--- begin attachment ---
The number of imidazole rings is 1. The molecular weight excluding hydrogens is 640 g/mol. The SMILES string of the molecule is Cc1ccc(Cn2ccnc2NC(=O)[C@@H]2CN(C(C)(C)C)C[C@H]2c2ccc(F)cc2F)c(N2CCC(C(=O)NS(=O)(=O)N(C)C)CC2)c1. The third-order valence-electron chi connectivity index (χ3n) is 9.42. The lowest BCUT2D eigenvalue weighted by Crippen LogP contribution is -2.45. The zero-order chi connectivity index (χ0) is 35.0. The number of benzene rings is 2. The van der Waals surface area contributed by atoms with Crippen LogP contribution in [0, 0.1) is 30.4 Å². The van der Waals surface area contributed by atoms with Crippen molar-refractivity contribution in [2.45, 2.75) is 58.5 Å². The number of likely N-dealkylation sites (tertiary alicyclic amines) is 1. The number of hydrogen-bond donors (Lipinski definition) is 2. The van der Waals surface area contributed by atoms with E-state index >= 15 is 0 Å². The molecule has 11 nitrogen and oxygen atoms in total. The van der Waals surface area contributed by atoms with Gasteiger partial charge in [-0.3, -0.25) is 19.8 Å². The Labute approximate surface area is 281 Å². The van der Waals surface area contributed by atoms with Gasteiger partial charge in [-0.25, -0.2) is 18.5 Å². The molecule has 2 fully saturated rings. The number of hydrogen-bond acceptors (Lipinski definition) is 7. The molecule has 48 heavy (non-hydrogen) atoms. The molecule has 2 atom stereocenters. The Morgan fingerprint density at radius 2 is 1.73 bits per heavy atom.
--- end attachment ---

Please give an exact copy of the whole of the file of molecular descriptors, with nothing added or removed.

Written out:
The number of imidazole rings is 1. The molecular weight excluding hydrogens is 640 g/mol. The SMILES string of the molecule is Cc1ccc(Cn2ccnc2NC(=O)[C@@H]2CN(C(C)(C)C)C[C@H]2c2ccc(F)cc2F)c(N2CCC(C(=O)NS(=O)(=O)N(C)C)CC2)c1. The third-order valence-electron chi connectivity index (χ3n) is 9.42. The lowest BCUT2D eigenvalue weighted by Crippen LogP contribution is -2.45. The zero-order chi connectivity index (χ0) is 35.0. The number of benzene rings is 2. The van der Waals surface area contributed by atoms with Crippen LogP contribution in [0, 0.1) is 30.4 Å². The van der Waals surface area contributed by atoms with Crippen molar-refractivity contribution in [2.45, 2.75) is 58.5 Å². The number of likely N-dealkylation sites (tertiary alicyclic amines) is 1. The number of hydrogen-bond donors (Lipinski definition) is 2. The van der Waals surface area contributed by atoms with E-state index >= 15 is 0 Å². The molecule has 11 nitrogen and oxygen atoms in total. The van der Waals surface area contributed by atoms with Gasteiger partial charge in [-0.3, -0.25) is 19.8 Å². The Labute approximate surface area is 281 Å². The van der Waals surface area contributed by atoms with Gasteiger partial charge in [-0.25, -0.2) is 18.5 Å². The molecule has 2 fully saturated rings. The number of hydrogen-bond acceptors (Lipinski definition) is 7. The molecule has 48 heavy (non-hydrogen) atoms. The molecule has 2 atom stereocenters. The Morgan fingerprint density at radius 2 is 1.73 bits per heavy atom.